Mars puts mums at the heart of a new snack to tackle nutritional deficiency in India

By Gill Hyslop contact

- Last updated on GMT

GoMo Dal Crunchies will give Indian kids the protein, vitamin, iron and fiber boost they need. Pic: Mars Edge
GoMo Dal Crunchies will give Indian kids the protein, vitamin, iron and fiber boost they need. Pic: Mars Edge

Related tags: Mars incorporated, India, micronutrient, Tata Trusts, Protein, Iron deficiency, vitamin deficiency, Straight Forward Design, Mars Edge, Nutrition

Straight Forward Design was enlisted to create a brand identity that inspired trust in mothers.

Mars Edge has launched a new snack line in India designed to give children between the ages of six and 18 years the protein and micronutrients they need.

The entrepreneurial arm of Mars worked with nutrition experts, including St. John’s Research Institute in Bangalore and the University of California, to develop the GoMo Dal Crunchies, which provide 6g of protein per 35g serving, as well as between 15% and 100% of the recommended dietary allowance of key micronutrients, such as iron and vitamins A, B12, C and D.

The yellow pea snacks are also a good source of lysine, an essential amino acid that is typically limited in the Indian diet.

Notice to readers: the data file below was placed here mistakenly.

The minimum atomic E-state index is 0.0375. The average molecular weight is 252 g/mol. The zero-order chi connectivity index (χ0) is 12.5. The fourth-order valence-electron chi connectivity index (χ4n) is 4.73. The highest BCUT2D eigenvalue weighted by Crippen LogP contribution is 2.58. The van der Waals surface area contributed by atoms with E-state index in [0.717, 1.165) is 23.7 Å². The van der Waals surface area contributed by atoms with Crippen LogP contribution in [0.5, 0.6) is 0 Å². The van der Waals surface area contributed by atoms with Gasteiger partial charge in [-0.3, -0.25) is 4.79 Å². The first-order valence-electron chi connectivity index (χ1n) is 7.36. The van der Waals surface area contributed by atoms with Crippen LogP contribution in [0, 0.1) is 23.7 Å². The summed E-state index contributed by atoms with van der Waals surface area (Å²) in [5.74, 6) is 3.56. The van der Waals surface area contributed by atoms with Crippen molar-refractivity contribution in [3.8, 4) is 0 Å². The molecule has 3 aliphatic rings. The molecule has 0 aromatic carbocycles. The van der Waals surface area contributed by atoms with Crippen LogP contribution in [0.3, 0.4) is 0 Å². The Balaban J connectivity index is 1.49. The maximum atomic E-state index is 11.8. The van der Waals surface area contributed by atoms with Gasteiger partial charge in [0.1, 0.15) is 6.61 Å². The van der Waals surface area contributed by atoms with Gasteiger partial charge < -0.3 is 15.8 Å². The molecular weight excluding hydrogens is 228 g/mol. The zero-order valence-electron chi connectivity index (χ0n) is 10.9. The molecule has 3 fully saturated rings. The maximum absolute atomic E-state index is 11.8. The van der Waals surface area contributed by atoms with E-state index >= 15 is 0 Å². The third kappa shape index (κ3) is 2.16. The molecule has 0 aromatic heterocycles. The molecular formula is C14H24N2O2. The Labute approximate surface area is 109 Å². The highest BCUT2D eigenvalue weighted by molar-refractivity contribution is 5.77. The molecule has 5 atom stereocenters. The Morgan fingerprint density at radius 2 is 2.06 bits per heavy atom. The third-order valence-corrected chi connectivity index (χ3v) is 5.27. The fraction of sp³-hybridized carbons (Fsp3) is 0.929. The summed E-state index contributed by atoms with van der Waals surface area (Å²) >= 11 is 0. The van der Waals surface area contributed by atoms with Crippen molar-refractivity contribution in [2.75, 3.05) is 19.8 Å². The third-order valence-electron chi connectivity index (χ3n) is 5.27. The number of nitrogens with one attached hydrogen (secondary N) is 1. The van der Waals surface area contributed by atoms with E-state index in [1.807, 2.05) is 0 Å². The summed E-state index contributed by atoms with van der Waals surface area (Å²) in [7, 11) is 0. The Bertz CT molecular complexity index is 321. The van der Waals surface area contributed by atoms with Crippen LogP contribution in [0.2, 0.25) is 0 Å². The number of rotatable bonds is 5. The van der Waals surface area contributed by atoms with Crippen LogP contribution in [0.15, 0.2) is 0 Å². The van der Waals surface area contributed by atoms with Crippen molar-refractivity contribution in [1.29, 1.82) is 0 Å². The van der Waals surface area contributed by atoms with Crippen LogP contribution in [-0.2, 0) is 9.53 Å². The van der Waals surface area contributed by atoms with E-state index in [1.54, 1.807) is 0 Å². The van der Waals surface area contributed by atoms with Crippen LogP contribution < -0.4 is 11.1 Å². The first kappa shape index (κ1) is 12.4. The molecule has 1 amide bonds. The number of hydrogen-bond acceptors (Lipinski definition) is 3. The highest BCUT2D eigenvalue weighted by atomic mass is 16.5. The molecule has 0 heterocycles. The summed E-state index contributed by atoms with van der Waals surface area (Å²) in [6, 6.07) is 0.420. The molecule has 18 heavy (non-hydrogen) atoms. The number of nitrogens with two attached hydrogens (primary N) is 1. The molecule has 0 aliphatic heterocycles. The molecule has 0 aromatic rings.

Mum’s the word

London creative agency Straight Forward Design was enlisted to create the storybook around the brand that would reach people across India regardless of language or literacy.

The brand’s name was used to create representing a mother and child holding hands, with arrows to signify growth and vitality: visual metaphors that are understood by all.

“It was imperative that we appreciated the brand’s role, its audience, and that it was all about being safe, nutritious, and endorsed by mum,”​ said Mike Foster, creative director at Straight Forward Design.

Small step

Mars also worked with Tata Trusts, one of India’s most prominent philanthropic organizations, to gain a deep understanding of local communities and their needs.

‘We wanted to ensure that GoMo is available where it is needed most in India: in hard-to-reach villages in rural areas. It took an innovative approach to distribution to make that happen. We are working with ‘last mile entrepreneurs’, including women self-help groups, to sell GoMo door-to-door and at small rural shops in remote villages,’​ said Mars Edge.

‘We know that we won’t solve the global health challenge with this single effort, but it’s a small step forward. We also know that we are on a journey, in many ways we are doing something new and we will need to keep learning from our efforts.’

Tailored to suit local tastes in three flavors – Chili Lemon Pepper, Masala Mix and Green Chutney – the snacks are currently offered at two affordable price points – 10 rupees ($0.29) and 20 rupees ($0.29) – to bring nutrition within the reach of more people.

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